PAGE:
Aussie, PH reef projects can include Rozul, Escoda
MANILA, Philippines — After the positive results of Australia’s coral reef projects in Zambales, Pangasinan, and Palawan, the acting head of Australia’s mission in the Philippines said it may be possible to expand the two country’s marine program to include Rozul Reef in the West Philippine Sea.
“There’s no specific plan for that at the moment,” said Moya Collett, Canberra’s acting head of mission in the Philippines. “But I think there’s potential for us to do that through our existing marine cooperation program.”
“I think there’s potential for it because we’re doing a lot of things, but two things in particular for reef restoration and also monitoring of marine environment as a whole,” Collet said at a forum on Wednesday.
Canberra has led coral reef restoration projects in Pangasinan, Zambales, and Palawan employing technologies used in preserving the Great Barrier Reef in Australia, and they have yielded great results, Collet added.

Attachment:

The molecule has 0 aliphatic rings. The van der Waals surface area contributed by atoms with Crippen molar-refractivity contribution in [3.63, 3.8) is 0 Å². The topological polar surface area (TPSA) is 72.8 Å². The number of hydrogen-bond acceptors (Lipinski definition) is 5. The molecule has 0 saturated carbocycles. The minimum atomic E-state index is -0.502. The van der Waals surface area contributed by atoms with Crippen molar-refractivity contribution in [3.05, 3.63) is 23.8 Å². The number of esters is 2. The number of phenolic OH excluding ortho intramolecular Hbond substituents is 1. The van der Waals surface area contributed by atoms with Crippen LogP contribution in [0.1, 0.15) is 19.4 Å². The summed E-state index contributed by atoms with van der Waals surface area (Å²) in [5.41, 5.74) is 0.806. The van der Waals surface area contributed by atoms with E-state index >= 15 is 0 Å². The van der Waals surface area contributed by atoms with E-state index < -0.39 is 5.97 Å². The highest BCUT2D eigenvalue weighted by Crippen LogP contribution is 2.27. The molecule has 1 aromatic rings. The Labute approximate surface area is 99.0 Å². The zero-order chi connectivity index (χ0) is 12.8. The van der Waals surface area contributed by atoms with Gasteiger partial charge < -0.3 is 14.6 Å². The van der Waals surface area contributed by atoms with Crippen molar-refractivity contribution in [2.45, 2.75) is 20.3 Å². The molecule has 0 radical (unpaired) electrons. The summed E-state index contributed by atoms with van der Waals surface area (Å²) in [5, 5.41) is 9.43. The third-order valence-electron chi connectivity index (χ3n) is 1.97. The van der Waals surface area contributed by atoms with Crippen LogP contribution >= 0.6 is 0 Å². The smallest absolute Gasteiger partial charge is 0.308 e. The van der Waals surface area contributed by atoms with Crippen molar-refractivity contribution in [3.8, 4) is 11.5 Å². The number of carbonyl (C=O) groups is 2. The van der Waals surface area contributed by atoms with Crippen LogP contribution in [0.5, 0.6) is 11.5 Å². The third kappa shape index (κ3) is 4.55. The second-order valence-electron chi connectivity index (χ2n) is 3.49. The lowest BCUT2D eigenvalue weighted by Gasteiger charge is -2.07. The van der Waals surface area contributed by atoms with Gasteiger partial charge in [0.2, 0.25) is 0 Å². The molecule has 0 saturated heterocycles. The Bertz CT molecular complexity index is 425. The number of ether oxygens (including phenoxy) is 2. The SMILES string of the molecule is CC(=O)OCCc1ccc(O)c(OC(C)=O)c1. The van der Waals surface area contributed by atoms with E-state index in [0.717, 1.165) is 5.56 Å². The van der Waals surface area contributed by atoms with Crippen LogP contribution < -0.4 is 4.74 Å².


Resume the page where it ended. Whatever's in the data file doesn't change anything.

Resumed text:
Collet said large areas of coral reefs have been restored and the newly grown corals have the potential to be “more climate resilient” and bolster the return of fish to reef systems that were earlier found to have died.
When asked if the embassy is considering expanding the program to Rozul, Collet said “so we recently handed equipment to the Philippines. Some of them for monitoring. So I think there’s potential to do that more broadly.”
The possibility of doing a similar project in Rozul Reef was raised after the Philippine Coast Guard reported early this month that a fleet of Chinese vessels was spotted at Rozul Reef and Escoda Shoal in the eastern part of the Spratly Islands and videos later showed that the coral in the two reefs were totally destroyed.
Jay Batongbacal, director of the University of the Philippines Institute for Maritime Affairs and Law of the Sea, pointed out that since 2012, satellite imagery has shown continuing destruction in the West Philippine Sea believed to be linked to China’s artificial island-building within the Philippines’s 370-kilometer exclusive economic zone.
He estimated that over 5 square km (500 hectares) in Panatag (Scarborough) Shoal had been destroyed between 2012 and 2015 alone. But he said, there is a need “to quantify and evaluate” the full extent of the damage.